# Time Rescaling Theorem and Residual Analysis

Let $\mathcal{P}$ an homogeneous unit rate Poisson process. It's conditional intensity function (star indicating conditioning on the history) can be written as $$\lambda^*(t) = \lambda = 1$$ meaning that it does not depend on either the history, and is constant with time. It's compensator is by definition $$\Lambda^*(t) = \int_0^t \lambda^*(s)ds = t \lambda = t$$

Let now $[0, T)$ some interval, and $t_1, \dots, t_n$ some point pattern observed on that interval. By the time rescaling theorem, $$\{ \Lambda^*(t_1), \dots, \Lambda^*(t_n) \} = \{ t_1, \dots, t_n \}$$ is a unit rate homogeneous Poisson process.

So far so good, the time rescaling let the pattern unchanged, as I would expect.

The likelihood of the point pattern on $[0, T)$ is given by

$$\mathcal{L} = \left(\prod_{i = 1}^{n} \lambda^*(t_i)\right) \exp \left( - \int_0^T\lambda^*(s)ds \right) = exp(-T)$$

which is independent of $t_1, \dots, t_n$, saying that any point pattern on $[0, T)$ is equally likely.

But if so then it is independent of the inter-arrival times as well,

$$\{\tau_1, \dots, \tau_{n-1}\} = \{t_2 - t_1 , \dots, t_n - t_{n -1}\}$$

which are also supposed to be exponentially distributed $\tau_i \sim exp(1)$

Question: I have trouble understanding how testing for the $\tau_i$ being exponentially distributed can help determining goodness of fit for a unit rate Poisson process, if they can indeed be all equally likely.

In their work, Ogata (1988)[1] and Brown (2002)[2] perform residual analysis by testing for the inter-arrival times being exponentially distributed (Kolmogorov-Smirnoff, ...) after applying the time rescaling theorem to some other point process.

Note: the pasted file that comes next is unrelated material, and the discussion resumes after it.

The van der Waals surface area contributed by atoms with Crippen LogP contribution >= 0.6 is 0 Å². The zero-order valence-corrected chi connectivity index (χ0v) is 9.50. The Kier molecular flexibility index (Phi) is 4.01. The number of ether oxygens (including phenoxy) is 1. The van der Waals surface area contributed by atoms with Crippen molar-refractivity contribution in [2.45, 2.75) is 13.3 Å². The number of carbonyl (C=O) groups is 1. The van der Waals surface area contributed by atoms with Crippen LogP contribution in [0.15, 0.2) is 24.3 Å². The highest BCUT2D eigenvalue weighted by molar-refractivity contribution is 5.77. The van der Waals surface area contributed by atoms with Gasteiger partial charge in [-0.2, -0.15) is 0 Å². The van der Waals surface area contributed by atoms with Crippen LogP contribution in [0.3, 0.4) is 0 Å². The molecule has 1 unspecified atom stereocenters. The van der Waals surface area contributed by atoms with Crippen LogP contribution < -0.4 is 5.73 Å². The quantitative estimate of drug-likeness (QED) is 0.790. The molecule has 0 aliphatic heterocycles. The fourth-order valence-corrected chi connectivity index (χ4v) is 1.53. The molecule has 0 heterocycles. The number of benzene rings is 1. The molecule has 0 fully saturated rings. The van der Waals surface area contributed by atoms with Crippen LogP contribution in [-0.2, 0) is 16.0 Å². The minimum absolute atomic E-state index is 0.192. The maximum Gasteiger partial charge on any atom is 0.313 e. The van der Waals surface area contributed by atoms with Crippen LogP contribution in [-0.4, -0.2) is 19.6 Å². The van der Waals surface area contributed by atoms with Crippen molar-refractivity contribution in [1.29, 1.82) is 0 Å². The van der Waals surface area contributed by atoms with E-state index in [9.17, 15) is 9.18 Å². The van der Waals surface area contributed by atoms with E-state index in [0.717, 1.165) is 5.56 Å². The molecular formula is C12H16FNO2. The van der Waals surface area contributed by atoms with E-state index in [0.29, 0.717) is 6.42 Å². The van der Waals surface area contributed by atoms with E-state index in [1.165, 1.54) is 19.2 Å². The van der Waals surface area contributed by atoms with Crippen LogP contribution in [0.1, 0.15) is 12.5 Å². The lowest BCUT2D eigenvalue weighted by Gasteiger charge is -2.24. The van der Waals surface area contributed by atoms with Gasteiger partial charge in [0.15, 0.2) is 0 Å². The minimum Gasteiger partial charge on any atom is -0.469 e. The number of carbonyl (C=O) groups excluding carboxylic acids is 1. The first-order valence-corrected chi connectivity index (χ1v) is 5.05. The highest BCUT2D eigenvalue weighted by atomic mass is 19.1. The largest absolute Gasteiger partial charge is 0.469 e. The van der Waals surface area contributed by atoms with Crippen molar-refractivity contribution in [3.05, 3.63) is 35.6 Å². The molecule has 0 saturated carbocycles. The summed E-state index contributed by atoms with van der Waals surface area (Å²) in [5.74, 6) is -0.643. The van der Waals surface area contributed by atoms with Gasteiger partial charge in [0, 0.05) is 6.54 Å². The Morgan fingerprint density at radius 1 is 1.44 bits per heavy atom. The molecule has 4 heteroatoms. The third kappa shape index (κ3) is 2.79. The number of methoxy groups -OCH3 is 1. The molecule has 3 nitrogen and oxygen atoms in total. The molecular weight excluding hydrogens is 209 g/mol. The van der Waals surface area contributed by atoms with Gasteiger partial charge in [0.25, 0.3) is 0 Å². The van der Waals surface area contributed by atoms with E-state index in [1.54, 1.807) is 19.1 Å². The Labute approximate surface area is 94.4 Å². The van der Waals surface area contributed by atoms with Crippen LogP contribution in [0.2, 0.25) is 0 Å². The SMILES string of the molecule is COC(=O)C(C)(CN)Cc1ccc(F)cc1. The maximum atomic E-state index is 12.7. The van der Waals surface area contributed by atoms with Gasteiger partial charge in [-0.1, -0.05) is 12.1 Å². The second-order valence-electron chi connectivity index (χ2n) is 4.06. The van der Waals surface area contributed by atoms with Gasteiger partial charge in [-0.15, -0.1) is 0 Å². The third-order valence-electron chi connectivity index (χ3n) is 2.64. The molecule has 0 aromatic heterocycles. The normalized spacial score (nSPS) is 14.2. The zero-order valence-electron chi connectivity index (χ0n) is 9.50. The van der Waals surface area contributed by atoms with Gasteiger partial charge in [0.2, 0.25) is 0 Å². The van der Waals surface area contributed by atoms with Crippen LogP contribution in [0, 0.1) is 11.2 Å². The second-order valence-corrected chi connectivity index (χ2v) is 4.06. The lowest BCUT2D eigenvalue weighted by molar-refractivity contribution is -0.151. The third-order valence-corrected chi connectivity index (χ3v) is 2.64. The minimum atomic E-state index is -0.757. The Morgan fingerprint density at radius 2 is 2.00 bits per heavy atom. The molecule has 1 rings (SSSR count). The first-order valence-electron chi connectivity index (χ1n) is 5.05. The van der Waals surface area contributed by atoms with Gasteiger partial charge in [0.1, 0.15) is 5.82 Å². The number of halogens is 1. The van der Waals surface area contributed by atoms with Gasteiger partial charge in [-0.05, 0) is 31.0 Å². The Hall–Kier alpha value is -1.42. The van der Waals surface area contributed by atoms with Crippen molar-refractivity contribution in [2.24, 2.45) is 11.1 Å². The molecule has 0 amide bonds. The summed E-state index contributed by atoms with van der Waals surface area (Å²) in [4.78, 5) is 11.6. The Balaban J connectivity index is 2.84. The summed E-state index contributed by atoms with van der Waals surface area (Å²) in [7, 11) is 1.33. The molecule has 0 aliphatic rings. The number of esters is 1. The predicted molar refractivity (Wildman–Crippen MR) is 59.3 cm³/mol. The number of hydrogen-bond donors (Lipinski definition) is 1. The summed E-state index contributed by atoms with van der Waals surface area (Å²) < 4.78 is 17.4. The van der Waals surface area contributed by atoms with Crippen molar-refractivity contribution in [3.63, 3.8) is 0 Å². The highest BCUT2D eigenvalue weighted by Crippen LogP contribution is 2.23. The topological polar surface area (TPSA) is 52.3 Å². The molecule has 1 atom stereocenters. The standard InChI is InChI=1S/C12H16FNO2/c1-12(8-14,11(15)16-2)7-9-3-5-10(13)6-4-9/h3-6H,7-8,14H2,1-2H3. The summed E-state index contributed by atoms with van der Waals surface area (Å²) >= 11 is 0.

[1] Ogata, Yosihiko. "Statistical models for earthquake occurrences and residual analysis for point processes." Journal of the American Statistical association 83.401 (1988): 9-27.

[2] Brown, Emery N., et al. "The time-rescaling theorem and its application to neural spike train data analysis." Neural computation 14.2 (2002): 325-346.

I'm confused by the likelihood terminology when you consider the parameter $\lambda$ fixed and talk about different point patterns (data). What is the reference measure here? I work with spatial point processes and we specify densities and likelihoods with respect to the unit rate Poisson process. Is that what you are doing here?
In that case the likelihood/density just says something about how likely an given point pattern is compared to how likely it is for a unit rate Poisson process. The fact that if you set $\lambda=1$ all point patterns are equally likely just says that for a process with $\lambda=1$ each pattern has the same likelihood as for the unit rate Poisson process, which makes sense since it is a unit rate Poisson process.
If instead you e.g. set $\lambda=2$ you should see that different patterns have different likelihoods compared to the unit rate Poisson process.